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Democratic workers’ rights crumbling: 2024 ITUC Global Rights Index

The ITUC Global Rights Index is a comprehensive review of workers’ rights in law ranking 151 countries against a list of 97 indicators derived from ILO Conventions and jurisprudence. It rates countries based on the degree of respect for workers’ rights. For 11 years now the Index has tracked a rapid decline in workers’ rights in every region of the world. The 10 worst countries for working people are: Bangladesh, Belarus, Ecuador, Egypt, Eswatini, Guatemala, Myanmar, the Philippines, Tunisia and Türkiye.


Findings

Despite a few modest improvements, the general picture shows a relentless attack on civil liberties, workers’ rights and the interests of working people. The Index tells the story of courageous workers and trade unionists who face grave dangers to improve the lives of their colleagues and defend democratic rights. This comes against the backdrop of a continuing, devastating cost-of-living crisis, technological disruption rapidly changing the world of work, and worsening global levels of violent conflict where working people face the catastrophic consequences of war.


  • Twenty-two trade unionists were killed in six countries: Bangladesh, Colombia, Guatemala, Honduras, the Philippines, and the Republic of Korea.

  • Conditions are so bad in 12 countries due to the breakdown of the rule of law that they are rated 5+.

  • Only two countries have seen their rating improve in 2024: Romania has moved from 4 to 3 and Brazil is now rated 4, an improvement on 5 last year.

  • Thirteen countries have worse ratings: Costa Rica, Finland, Israel, Kyrgyzstan, Madagascar, Mexico, Nigeria, Qatar, the Russian Federation, Saudi Arabia, Sudan, Switzerland and Venezuela.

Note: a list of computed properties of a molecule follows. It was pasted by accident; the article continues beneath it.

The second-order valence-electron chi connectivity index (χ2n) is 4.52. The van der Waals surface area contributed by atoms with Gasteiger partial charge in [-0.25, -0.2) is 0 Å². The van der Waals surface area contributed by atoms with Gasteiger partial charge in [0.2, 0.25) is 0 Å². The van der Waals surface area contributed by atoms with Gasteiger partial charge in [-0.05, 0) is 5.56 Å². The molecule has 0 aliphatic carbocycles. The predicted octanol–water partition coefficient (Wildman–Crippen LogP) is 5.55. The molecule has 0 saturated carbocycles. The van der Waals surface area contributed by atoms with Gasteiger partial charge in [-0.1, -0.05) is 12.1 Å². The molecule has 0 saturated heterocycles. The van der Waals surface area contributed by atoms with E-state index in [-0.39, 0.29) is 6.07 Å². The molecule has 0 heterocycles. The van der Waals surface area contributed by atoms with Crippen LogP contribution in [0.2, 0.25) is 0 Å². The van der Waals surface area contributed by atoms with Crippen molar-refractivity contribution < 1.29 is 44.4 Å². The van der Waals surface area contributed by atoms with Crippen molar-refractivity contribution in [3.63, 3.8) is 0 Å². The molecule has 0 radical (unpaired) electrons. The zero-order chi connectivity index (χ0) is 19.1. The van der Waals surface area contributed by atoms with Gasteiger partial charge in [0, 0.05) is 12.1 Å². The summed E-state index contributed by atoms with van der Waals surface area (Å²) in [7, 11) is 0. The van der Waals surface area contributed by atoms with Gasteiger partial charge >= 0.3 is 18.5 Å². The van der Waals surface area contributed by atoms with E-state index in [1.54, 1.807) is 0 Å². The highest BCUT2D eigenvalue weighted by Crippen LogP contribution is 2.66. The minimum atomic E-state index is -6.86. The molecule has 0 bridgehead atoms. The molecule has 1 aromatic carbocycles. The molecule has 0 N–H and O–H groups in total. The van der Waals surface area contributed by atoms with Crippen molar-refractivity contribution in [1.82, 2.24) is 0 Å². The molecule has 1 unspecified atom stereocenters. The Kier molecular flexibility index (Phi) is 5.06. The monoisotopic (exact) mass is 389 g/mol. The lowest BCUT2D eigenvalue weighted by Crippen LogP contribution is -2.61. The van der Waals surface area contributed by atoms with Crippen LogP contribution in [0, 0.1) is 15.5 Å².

• 87% of countries violated the right to strike.

  • 79% of countries violated the right to collective bargaining.

  • 75% of countries excluded workers from the right to establish or join a trade union.

  • 74% of countries impeded the registration of unions.

  • In 65% of countries, workers had no or restricted access to justice.

  • 43% of countries restricted free speech and assembly.

  • Workers were arrested and detained in 74 countries.

  • Workers experienced violence in 44 countries.

  • Europe has an average rating of 2.73, down from 2.56 in 2023, continuing a rapid deterioration from 1.84 in 2014 – the biggest decline seen in any region in the world over the past 10 years.

  • The worst region in the world for working people is the Middle East and North Africa, with an average rating of 4.74, worse than the 4.53 it received in 2023, and the 4.25 rating it had in 2014. The rights to collective bargaining, to join a trade union and to register a trade union were violated by 1all countries in the region.


These figures and trends reinforce a global picture in which hard-won democratic rights and civil liberties are under grave and relentless attack. That is why, this year, the ITUC launched its For Democracy campaign in support of the rights and freedoms that all individuals should enjoy without fear of persecution or oppression.


Se the full report here


Source: ITUC

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